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Deck Guide: Xixo’s Season 11 First-to-Legend Face Hunter

Get to Legend rank with Xixo's Face Hunter! Decklists, matchups and card analysis included.


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Xixo has done it again. For at least the 2nd time, he has made it to No. 1 legend before anybody else in the season. In season 9 he creamed it with his Sea Giant/Imp-losion Zoo Deck, and now he’s back with this uber-toxic Face Hunter. Designed to punish the ladder harder than a tortoise shell encased in granite, Face Hunter is a force to be reckoned with in season 11.

General Strategy

Like Zoolock decks of old, Face Hunter has the reputation of being relatively skill-less to play. This is in fact not the case at all. While the basic strategy of this deck is, of course, to hit face with everything. Situations arise where it is best to make judicious trades or even do nothing besides hero power and pass.

The deck includes many Charge minions which are best served up as finishers (yes, even Wolfrider); but they can also be used for trading in a pinch, or to hit face pre-lethal if you have no other good play.

Using up your full curve is not always the right option. The correct option is usually the one which will dish out the most damage this turn while giving you a good play next turn (excluding Charge minions from the equation).

Against Aggro

Against aggressive decks such as Mech Mage, other Hunters, and to a lesser extent Zoolock, you’ll actually want to play a small amount of board control against certain high priority minions in the beginning. As the game progresses, start upping the damage to face, and choose a point to commit to full face somewhere in the mid-game. Choosing this point depends on you and your opponents’ class, hands, life totals and the board state and is often critical to turning a loss into a win or vice versa. In aggressive match-ups, you want to build board presence as much as possible and not worry too much about using your hero power at first. On turn 3 for example, prefer a play such as Leper Gnome and Mad Scientist over Leper Gnome and hero power. Do not try to out-race your aggro opponent, unless it has become apparent she got a slow start. Take away her key minions with your weapons, buffed minions and secrets, then go face.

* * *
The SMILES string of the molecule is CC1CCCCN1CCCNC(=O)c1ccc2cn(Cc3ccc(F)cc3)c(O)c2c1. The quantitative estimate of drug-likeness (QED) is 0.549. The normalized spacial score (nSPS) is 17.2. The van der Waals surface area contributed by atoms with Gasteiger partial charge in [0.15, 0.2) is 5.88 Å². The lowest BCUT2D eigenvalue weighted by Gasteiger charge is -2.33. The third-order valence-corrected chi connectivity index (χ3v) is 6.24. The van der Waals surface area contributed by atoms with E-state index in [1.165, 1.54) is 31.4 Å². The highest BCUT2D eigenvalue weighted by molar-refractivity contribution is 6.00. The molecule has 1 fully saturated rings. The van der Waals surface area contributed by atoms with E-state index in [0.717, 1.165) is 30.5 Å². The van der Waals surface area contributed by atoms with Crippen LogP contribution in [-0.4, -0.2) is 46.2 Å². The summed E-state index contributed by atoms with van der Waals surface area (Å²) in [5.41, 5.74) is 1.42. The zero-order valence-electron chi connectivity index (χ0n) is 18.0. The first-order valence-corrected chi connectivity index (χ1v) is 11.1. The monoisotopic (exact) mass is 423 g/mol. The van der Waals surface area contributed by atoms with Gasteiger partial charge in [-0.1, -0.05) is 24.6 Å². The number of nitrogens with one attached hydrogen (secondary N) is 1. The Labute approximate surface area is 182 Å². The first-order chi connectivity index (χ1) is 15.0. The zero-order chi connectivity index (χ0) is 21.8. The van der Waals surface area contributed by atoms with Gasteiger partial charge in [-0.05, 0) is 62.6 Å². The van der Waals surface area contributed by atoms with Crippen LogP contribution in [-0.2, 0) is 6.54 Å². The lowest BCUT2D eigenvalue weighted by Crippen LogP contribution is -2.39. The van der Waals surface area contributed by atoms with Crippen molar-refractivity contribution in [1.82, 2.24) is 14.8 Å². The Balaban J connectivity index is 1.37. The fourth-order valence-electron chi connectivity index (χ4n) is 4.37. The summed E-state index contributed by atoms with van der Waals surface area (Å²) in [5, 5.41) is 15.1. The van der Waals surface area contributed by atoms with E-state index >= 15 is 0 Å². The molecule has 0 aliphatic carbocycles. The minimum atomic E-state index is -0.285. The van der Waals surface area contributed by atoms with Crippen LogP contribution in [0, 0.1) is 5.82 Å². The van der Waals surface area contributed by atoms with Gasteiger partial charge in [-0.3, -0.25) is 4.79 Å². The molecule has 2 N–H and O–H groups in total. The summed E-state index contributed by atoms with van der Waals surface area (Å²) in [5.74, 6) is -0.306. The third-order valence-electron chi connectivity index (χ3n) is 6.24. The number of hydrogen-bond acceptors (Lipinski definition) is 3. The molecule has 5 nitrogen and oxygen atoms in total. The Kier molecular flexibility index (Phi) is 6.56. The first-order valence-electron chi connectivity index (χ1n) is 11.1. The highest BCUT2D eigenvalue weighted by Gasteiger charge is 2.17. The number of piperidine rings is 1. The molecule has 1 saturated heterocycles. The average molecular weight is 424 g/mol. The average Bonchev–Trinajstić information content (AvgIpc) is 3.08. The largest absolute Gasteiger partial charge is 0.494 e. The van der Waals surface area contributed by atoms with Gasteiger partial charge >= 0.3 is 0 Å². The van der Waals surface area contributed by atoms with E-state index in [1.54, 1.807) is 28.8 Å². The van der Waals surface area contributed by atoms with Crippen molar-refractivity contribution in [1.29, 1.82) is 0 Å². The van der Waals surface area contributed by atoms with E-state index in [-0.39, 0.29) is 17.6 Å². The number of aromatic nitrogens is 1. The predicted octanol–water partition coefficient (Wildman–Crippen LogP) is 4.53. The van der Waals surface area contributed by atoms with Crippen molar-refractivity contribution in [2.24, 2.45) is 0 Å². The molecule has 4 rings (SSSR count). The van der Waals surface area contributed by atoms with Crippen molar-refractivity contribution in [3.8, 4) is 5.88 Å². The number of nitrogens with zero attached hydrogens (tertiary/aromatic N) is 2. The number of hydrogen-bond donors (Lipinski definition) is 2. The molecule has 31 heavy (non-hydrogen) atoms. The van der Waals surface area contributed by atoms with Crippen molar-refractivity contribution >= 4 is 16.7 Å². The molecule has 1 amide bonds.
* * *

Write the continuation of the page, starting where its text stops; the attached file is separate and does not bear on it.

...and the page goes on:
Get rid of high priority minions as fast as possible. Snowchugger is a nightmare against our Glaivezooka and Eaglehorn Bow; Mechwarper gives the opponent way too much early game tempo (but can be safely ignored if played in the late game) and Knife Juggler is a menace for our many 1-hp minions. We want to stamp out these threats when playing against an aggro deck with smart trading. If possible, use weapon charges as removal since we don’t care much about our life total when playing this deck – win fast before life becomes an issue, or fail spectacularly. Don’t drag the game out unless it’s unavoidable.

Once the opponent starts to run out of steam, go full face for the rest of the match. Do not change your strategy back and forth between control and full-face. Once you start to race, if you switch back to control, you will almost certainly lose the match.

Against Mid-Range and Control

Against classes such as Druid and Priest, go full face from the start. Trickle out minions onto the board each turn and slam face. This includes playing a card such as Abusive Sergeant on turn 1 without a target to buff. Save Owls to pierce through Taunts and generally don’t bother to Silence anything else. When playing these decks, prefer to hero power on every turn where possible. On turn 3 for example, prefer the damage play such as Leper Gnome and hero power over Leper Gnome and Mad Scientist (ie. the opposite play to the aggro match-up).

Most of the time, we won’t trade board against mid-range and control decks. If we do have to trade, try to avoid using the deck’s win conditions (eg. Kill Command, Arcane Golem and Leeroy Jenkins) to do so. Taunt will often be a problem in these match-ups. If you don’t have Owl, try to use your weapons and low-cost minions where possible to trade away a Sludge Belcher before you resort to your Charge minions.